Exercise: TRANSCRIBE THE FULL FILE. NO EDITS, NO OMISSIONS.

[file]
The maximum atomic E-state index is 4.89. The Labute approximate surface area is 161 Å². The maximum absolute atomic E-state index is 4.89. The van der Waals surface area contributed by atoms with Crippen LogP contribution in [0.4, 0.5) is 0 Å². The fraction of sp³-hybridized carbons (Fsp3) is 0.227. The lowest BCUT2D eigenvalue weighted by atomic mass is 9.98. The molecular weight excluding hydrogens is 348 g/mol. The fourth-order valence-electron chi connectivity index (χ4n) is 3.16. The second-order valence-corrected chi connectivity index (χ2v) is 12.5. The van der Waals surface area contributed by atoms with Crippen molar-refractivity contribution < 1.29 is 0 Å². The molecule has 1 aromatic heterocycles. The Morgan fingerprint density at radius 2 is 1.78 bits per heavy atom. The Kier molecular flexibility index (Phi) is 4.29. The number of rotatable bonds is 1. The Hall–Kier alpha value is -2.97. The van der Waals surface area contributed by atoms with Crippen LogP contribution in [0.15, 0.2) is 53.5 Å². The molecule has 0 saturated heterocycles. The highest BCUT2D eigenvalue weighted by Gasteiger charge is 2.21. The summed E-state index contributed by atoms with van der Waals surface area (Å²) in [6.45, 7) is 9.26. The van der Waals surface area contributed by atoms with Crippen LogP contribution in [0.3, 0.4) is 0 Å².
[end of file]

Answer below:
The maximum atomic E-state index is 4.89. The Labute approximate surface area is 161 Å². The maximum absolute atomic E-state index is 4.89. The van der Waals surface area contributed by atoms with Crippen LogP contribution in [0.4, 0.5) is 0 Å². The fraction of sp³-hybridized carbons (Fsp3) is 0.227. The lowest BCUT2D eigenvalue weighted by atomic mass is 9.98. The molecular weight excluding hydrogens is 348 g/mol. The fourth-order valence-electron chi connectivity index (χ4n) is 3.16. The second-order valence-corrected chi connectivity index (χ2v) is 12.5. The van der Waals surface area contributed by atoms with Crippen molar-refractivity contribution < 1.29 is 0 Å². The molecule has 1 aromatic heterocycles. The Morgan fingerprint density at radius 2 is 1.78 bits per heavy atom. The Kier molecular flexibility index (Phi) is 4.29. The number of rotatable bonds is 1. The Hall–Kier alpha value is -2.97. The van der Waals surface area contributed by atoms with Crippen LogP contribution in [0.15, 0.2) is 53.5 Å². The molecule has 0 saturated heterocycles. The highest BCUT2D eigenvalue weighted by Gasteiger charge is 2.21. The summed E-state index contributed by atoms with van der Waals surface area (Å²) in [6.45, 7) is 9.26. The van der Waals surface area contributed by atoms with Crippen LogP contribution in [0.3, 0.4) is 0 Å².